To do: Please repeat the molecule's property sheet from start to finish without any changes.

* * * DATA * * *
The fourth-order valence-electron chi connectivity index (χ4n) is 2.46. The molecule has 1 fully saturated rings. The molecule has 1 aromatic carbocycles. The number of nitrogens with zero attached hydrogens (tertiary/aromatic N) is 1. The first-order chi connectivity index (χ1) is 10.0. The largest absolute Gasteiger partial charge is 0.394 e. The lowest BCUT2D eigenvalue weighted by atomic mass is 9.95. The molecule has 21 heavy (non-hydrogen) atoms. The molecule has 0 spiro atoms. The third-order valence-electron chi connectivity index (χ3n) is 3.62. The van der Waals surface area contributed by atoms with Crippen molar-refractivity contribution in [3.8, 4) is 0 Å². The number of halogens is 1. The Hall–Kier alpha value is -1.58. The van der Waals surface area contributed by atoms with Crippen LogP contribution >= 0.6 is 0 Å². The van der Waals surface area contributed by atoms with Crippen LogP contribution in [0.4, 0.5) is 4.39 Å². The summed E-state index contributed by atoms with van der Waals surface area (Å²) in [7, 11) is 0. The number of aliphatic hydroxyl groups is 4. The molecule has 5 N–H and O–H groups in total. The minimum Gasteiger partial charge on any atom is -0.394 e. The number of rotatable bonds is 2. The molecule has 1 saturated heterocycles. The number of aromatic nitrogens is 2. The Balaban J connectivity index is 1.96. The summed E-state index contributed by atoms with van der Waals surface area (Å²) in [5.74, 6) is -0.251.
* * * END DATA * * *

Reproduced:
The fourth-order valence-electron chi connectivity index (χ4n) is 2.46. The molecule has 1 fully saturated rings. The molecule has 1 aromatic carbocycles. The number of nitrogens with zero attached hydrogens (tertiary/aromatic N) is 1. The first-order chi connectivity index (χ1) is 10.0. The largest absolute Gasteiger partial charge is 0.394 e. The lowest BCUT2D eigenvalue weighted by atomic mass is 9.95. The molecule has 21 heavy (non-hydrogen) atoms. The molecule has 0 spiro atoms. The third-order valence-electron chi connectivity index (χ3n) is 3.62. The van der Waals surface area contributed by atoms with Crippen molar-refractivity contribution in [3.8, 4) is 0 Å². The number of halogens is 1. The Hall–Kier alpha value is -1.58. The van der Waals surface area contributed by atoms with Crippen LogP contribution >= 0.6 is 0 Å². The van der Waals surface area contributed by atoms with Crippen LogP contribution in [0.4, 0.5) is 4.39 Å². The summed E-state index contributed by atoms with van der Waals surface area (Å²) in [7, 11) is 0. The number of aliphatic hydroxyl groups is 4. The molecule has 5 N–H and O–H groups in total. The minimum Gasteiger partial charge on any atom is -0.394 e. The number of rotatable bonds is 2. The molecule has 1 saturated heterocycles. The number of aromatic nitrogens is 2. The Balaban J connectivity index is 1.96. The summed E-state index contributed by atoms with van der Waals surface area (Å²) in [5.74, 6) is -0.251.